To try and correct this situation the last time I started a CoC campaign I used the World War One scenario No Man’s Land and had the characters members of the same unit.  So when I came to run the adventure the players knew the person in question as they had served with him.

Unlike many games, your character is likely to succumb to the aforementioned sanity eating things that man was not meant to know.  Call of Cthulhu provides you with two tracks; one for hit points and the other for your sanity, which erodes faster than hit points and is harder to recover.  It is imperative that if you want to succeed a CoC adventure you must learn to fold your hand and run for the hills if it all goes *poof* in a strange ritual that contacts something from beyond.

Despite all these things I still enjoy playing the game; a strong emphasis on investigation and copious uses of the Library Use skill are always in order.

As I mentioned before the game has remained relatively unchanged between editions, some of the changes are for the best while removing the Linguistics skill I feel was short sighted.  The smaller the group, the less resources you have to fight the mythos and while having individual languages may be realistic it means you have to spread a thin number of points over different languages.

Character Creation

Creating a new investigator for CoC is relatively easy and having access to the double page spread in the later rulebooks helps smooth things out.  Having access to a character creation program is even better and can speed up the process considerably; plus some of them can produce spiffy looking character sheets.

The system boils down to rolling a handful of dice for the character, calculating secondary attributes, picking a profession, selecting skills, spending extra points on non-career skills, rolling for money and buying some possessions.


This is another area where the system works, skills are rated in percentages and trying to achieve something is as simple as getting under the listed percentage.  Whether you are shooting a gun, casting a spell or trying to run away it uses the same core mechanic.

The other area where I think the game has problems is the tomes of the mythos; these ancient books contain vast amounts of forbidden knowledge and power at the cost of more sanity.  The trouble is that these books takes weeks or months to study before you can comprehend the information; this is somewhat in keeping with the stories but doesn’t help if the adventure you are playing in requires a spell or ritual to complete it.  The game designers came up with rules for skimming a book which for me was a kludge that didn’t sit right with me; three hours to learn the spell or ritual to defeat the unspeakable horror from beyond seemed a cop-out.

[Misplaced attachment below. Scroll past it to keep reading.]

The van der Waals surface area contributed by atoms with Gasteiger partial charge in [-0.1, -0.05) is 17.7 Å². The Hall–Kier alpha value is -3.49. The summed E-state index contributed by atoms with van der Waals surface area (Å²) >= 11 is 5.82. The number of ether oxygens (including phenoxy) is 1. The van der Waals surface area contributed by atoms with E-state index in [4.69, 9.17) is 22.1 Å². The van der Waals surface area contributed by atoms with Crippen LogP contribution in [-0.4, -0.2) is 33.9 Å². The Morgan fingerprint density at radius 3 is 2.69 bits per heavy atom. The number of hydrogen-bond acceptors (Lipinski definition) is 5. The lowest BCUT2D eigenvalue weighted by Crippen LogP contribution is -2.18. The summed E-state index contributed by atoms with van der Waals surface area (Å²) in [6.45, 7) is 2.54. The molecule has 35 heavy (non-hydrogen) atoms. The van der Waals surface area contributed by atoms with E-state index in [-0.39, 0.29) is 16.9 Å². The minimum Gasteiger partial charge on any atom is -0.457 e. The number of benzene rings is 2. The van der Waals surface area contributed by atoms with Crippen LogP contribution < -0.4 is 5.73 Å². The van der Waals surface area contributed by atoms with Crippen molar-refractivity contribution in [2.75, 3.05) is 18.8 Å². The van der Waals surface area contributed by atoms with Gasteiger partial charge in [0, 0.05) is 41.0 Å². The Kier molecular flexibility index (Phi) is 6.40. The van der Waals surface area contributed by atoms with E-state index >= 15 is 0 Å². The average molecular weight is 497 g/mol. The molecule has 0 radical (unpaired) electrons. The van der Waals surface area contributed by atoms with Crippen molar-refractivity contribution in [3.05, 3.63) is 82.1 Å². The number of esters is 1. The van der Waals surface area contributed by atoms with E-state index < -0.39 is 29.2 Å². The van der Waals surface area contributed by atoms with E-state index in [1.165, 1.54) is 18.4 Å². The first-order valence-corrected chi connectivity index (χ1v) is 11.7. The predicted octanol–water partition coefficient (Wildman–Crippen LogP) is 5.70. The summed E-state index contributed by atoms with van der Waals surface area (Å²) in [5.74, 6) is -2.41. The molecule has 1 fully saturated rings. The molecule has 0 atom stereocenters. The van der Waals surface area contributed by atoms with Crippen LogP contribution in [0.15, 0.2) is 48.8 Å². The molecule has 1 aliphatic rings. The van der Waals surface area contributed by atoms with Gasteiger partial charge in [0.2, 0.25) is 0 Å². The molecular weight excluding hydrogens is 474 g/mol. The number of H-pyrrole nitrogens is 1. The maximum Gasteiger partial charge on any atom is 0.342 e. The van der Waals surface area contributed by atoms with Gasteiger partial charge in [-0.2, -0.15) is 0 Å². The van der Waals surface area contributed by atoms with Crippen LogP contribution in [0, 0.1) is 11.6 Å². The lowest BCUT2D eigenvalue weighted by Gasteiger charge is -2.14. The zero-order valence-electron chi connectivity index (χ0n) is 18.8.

Other eras.

As I said before the default era is the 1920s and Chaosium have released other supplements detailing other eras; Cthulhu by Gaslight which is the 1890s and the modern era.  The 6th edition rulebook details them at the cost of pages that used to contain background for the 1920s.

I shall look at the other eras for this game later on this month.

August 23

#RPGaDAY Day 23: Coolest looking RPG product / book

As a somewhat veteran gamer who has seen various books from B&W efforts of typesetting through to the early days of DTP packages and the later revolution of full colour books I have seen several games that try to stand out from the crowd.

One or two have caught my eye over the years and I’ve bought them because they look cool, of these my favourite would have to be Trail of Chtulhu by Pelgrane Press.  The whole book just exudes coolness and sets the tone just right for tales of Lovecraftian horror.

May 1

Old habits

So for the first time in a while I find myself playing in a game and its pretty good to roll the dice as a player. The game is Call of Cthulhu using the Achtung Cthulhu books and set in the early stages of the war.

Something has been playing on my mind though, despite having reasonably competent skill ratings  I seem to be failing to make skill checks; perhaps this is to be expected or maybe I have failed to live up to my tradition when starting a new game.  So I have taken steps to rectify this situation by buying a new set of dice; this time I’m going old school and have ordered a set of white inked red Gamescience precision dice.  I know its a silly superstition but you never know these dice may live up to the hype.

I shall let you know in due course if my new dice do indeed roll true and are better luck than the ones I’m currently using.